Fibre is all over the papers this week and there are lots of goods reasons for that. Firstly, fibre can support our gut health and reduce the risk of chronic disease like diabetes, cardiovascular disease and cancer. Secondly, we don’t get enough roughage in our modern and more-processed-than-ever diet and lastly because of the impact of low-carb and veggie-poor diets.
Fibre facilitates the excretion of excess oestrogen. Short Chain Fatty Acids (SCFAs for short) are produced as the result of fibre fermentation and reduce levels of bacteria that produce β-glucuronidase, an enzyme which can decouple oestrogen, freeing it up to be reabsorbed and therefore unbalance our oestrogen, testosterone and progesterone levels.
Fibre also facilitates the excretion of toxins after the liver has metabolised them, supports healthy gut bacteria and keeps you fuller for longer and therefore helps control sugar cravings and keeps you regular.
Lastly, fibre facilitates excretion of testosterone and testosterone via increased sex hormone binding globulin (SHBG)
Soluble vs insoluble fibre
Soluble fibre is water-soluble and turns into a gel-like substance, slowing down the movement of food through the small intestine so we can absorb nutrients more effectively. Soluble fibre reduces reabsorption of bile so we excrete more and the body has to produce more from LDL cholesterol, reducing its levels in the body. Soluble fibre also support your gut bacteria balance. Sources of soluble fibre are: whole-grain cereals, many vegetables and fruit with skin, nuts and seeds especially linseed/flaxseed and chia seeds.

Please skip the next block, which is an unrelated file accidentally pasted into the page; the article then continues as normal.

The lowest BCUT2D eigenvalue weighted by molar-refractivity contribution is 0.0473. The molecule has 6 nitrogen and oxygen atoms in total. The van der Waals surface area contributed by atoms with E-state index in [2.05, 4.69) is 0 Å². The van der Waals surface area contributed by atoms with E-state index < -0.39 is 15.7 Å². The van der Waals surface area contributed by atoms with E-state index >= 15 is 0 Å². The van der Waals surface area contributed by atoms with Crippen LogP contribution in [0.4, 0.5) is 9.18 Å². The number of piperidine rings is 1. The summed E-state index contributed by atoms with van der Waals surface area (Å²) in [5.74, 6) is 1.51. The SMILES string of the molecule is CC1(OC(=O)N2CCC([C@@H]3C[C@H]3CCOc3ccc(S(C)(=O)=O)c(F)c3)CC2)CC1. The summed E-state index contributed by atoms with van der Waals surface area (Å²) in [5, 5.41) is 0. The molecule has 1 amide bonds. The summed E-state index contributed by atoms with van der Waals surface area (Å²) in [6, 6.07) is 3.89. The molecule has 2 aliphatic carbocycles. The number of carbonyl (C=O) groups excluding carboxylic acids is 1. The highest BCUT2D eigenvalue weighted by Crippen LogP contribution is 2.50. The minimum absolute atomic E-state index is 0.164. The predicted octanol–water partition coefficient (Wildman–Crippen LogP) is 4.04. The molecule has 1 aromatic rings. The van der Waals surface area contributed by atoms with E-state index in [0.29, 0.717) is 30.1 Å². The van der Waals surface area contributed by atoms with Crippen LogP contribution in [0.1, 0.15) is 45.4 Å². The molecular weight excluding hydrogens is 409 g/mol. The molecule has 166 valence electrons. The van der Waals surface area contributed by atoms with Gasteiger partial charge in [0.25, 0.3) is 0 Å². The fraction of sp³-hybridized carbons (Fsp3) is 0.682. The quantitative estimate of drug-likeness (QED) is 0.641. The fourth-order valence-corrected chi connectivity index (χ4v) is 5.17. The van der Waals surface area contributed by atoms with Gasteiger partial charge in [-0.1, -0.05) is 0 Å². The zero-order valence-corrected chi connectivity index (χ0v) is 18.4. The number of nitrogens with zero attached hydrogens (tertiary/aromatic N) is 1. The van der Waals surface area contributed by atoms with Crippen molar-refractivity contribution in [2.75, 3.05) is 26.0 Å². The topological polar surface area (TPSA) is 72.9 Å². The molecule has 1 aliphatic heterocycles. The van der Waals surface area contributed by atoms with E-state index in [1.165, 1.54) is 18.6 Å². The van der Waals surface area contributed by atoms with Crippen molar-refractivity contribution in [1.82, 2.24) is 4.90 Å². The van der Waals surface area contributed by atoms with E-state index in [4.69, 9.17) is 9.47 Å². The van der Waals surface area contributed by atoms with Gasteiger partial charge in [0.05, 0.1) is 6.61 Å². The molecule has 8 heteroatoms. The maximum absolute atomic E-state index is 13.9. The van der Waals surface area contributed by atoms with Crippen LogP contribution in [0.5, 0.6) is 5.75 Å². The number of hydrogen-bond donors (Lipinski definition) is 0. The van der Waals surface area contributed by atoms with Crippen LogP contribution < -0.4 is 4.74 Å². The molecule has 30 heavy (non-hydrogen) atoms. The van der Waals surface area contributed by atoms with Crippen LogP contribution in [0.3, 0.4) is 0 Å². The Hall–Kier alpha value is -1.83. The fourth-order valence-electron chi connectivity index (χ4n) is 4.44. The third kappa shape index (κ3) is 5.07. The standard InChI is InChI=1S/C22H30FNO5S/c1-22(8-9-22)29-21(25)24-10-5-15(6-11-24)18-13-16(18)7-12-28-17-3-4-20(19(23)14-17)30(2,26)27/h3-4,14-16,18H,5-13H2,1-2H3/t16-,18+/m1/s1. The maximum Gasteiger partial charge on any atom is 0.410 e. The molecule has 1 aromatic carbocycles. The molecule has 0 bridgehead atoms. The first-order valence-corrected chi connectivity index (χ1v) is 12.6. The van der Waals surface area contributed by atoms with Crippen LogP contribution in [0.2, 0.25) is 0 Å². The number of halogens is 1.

Insoluble fibre speeds up intestinal transit and promotes regularity. Sources of soluble fibre include oats, peas, beans, apples, nuts, seeds especially ground linseed/flaxseed and chia seeds and citrus fruits: one portion (closed fist) provides 1-3g of soluble fibre. Oats, barley and psyllium, mushrooms, seaweed, and are high in beta-glucan, a soluble form of fibre, which reduces cholesterol.
Carbs and fibre
Start the day with a wholegrain like porridge or muesli, seeds and nuts and a good helping of berries. If you are a toast fan, move to wholegrain and seeded breads.
Make green butter – Yeap, use avocado instead of butter and drizzle with extra virgin olive oil. Yuuum!!
Snack on carrots and hummus, oatcakes and nut butter, popcorn or make your own energy bars.
Ensure your lunch contains a wholegrain cereal and 2-3 vegetables (more if you are avoiding carbs!)
Come to dinner, have a portion of good protein and ensure 1/2-3/4 of your plate are veg – the more colours the better
Pushed for time?? Still no excuse to go low in fibre.
1- Try to make a smoothie for breakfast with 3 or more fruit and veg.
2- Make veggie packed soups and freeze them in lunch size containers to take to work
3- Carry nuts and seeds with you to avoid snacking on sugary stuff
4- Swap your animal protein for beans and pulses 3x a week – bean stews or salads, hummus, minestrone.
5- When eating out, forget about the bread basket if it’s all pale looking. Check out the sides menu and order a couple of veg to go wih your main and make sure your starter has at least one veggie in it.
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